User Avatar
    Science Advisor
    Gold Member

    PeterDonis: I have the idea that any radius interior to a BH must also be an EH, and therefore light can never move radially outward. That sounds similar to what you said in the above quote; correct?



    So PeterDonis, are you saying that a person falling in would our would not notice any difference?
     
  9. Jul 17, 2014 #8

    PeterDonis

    User Avatar
    2016 Award

    Staff: Mentor

    No. An event horizon is not a surface at which light can't move radially outward; it is a surface at which outgoing light stays at the same radius. Only the EH itself has that property. Inside the EH, outgoing light *decreases* in radius with time; i.e., even "outgoing" light actually moves inward, with respect to the radial coordinate.

    Would not.
     
  10. Jul 17, 2014 #9

    anorlunda

    User Avatar
    Science Advisor
    Gold Member

    Thanks PeterDonis, my concept of the definition of EH was incorrect.

    But if "Inside the EH, outgoing light *decreases* in radius with time; i.e., even "outgoing" light actually moves inward, with respect to the radial coordinate." then the following seems like it should be true. The person inside the BH holding his hand out toward the center would not see his hand because light from the hand would always move inward faster than the eye moves inward.

    Similarly, a person could hover outside the EH with his hand inside the EH. Wouldn't he notice that?

    I fear that my questions must repeat similar questions asked endlessly on PF. Sorry to belabor, but some concepts are darn tough to internalize.
     
  11. Jul 17, 2014 #10

    PeterDonis

    User Avatar
    2016 Award

    Staff: Mentor

    No. Look carefully at what I wrote: I said outgoing light moves inward *with respect to the radial coordinate*. That is *not* the same as moving "inward" with respect to someone free-falling inward inside the BH. If you are free-falling and you hold your hand out in front of you, the light from your hand moves normally to your eye; to you, the light is moving "outward" (assuming that you are facing "inward"). Motion is relative.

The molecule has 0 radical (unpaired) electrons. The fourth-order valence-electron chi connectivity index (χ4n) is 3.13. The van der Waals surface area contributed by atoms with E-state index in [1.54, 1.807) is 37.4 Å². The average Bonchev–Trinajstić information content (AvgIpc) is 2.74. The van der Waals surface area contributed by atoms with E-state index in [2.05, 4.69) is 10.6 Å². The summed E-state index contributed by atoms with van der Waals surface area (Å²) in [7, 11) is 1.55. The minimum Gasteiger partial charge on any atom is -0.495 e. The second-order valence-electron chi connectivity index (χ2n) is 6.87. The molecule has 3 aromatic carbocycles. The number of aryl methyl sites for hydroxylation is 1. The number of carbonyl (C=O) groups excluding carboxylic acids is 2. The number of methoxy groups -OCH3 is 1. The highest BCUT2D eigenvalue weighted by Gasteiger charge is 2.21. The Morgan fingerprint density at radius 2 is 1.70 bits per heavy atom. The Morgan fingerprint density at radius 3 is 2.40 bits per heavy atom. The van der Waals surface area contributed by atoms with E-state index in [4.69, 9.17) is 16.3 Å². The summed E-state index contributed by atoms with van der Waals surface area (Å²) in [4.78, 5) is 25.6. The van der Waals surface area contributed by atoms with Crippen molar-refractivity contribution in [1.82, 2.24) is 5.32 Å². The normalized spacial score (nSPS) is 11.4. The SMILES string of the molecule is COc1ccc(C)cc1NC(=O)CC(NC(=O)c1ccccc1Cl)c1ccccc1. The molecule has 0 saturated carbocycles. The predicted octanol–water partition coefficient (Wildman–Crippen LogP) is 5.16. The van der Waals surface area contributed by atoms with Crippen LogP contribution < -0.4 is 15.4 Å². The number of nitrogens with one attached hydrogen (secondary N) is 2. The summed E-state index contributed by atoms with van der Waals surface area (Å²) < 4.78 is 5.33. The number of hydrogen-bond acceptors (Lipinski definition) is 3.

If you insist on trying to visualize what is happening in this instance with respect to the radial coordinate, you can think of the light traveling from the person's hand to the person's eye as "falling" more slowly than the hand and eye: so the light leaves the hand (because the light is falling more slowly than the hand), and the eye catches up to it (because the eye is falling faster than the light). But this viewpoint has serious limitations: it requires you to think of the radial coordinate as designating a "place in space"--but something that was "at rest" at this "place in space" would have to be traveling faster than light (because even light is "falling inward" with respect to the radial coordinate inside the BH).

    No, he couldn't. His hand would have to move faster than light to stay connected to his body. Since that's not possible, what would happen, assuming that the person's body stayed hovering, is that the hand would be severed from the body and would fall inward. From the person's point of view, since he has to be accelerating very hard to remain hovering, what would happen is that his rocket engine (which is keeping him hovering) would accelerate him away from his hand so quickly that his hand could not "keep up" and would be severed.
     
Know someone interested in this topic? Share this thread via Reddit, Google+, Twitter, or Facebook




Similar Discussions: Inside event horizon, space and time are reversed. How, precisely ?
Loading...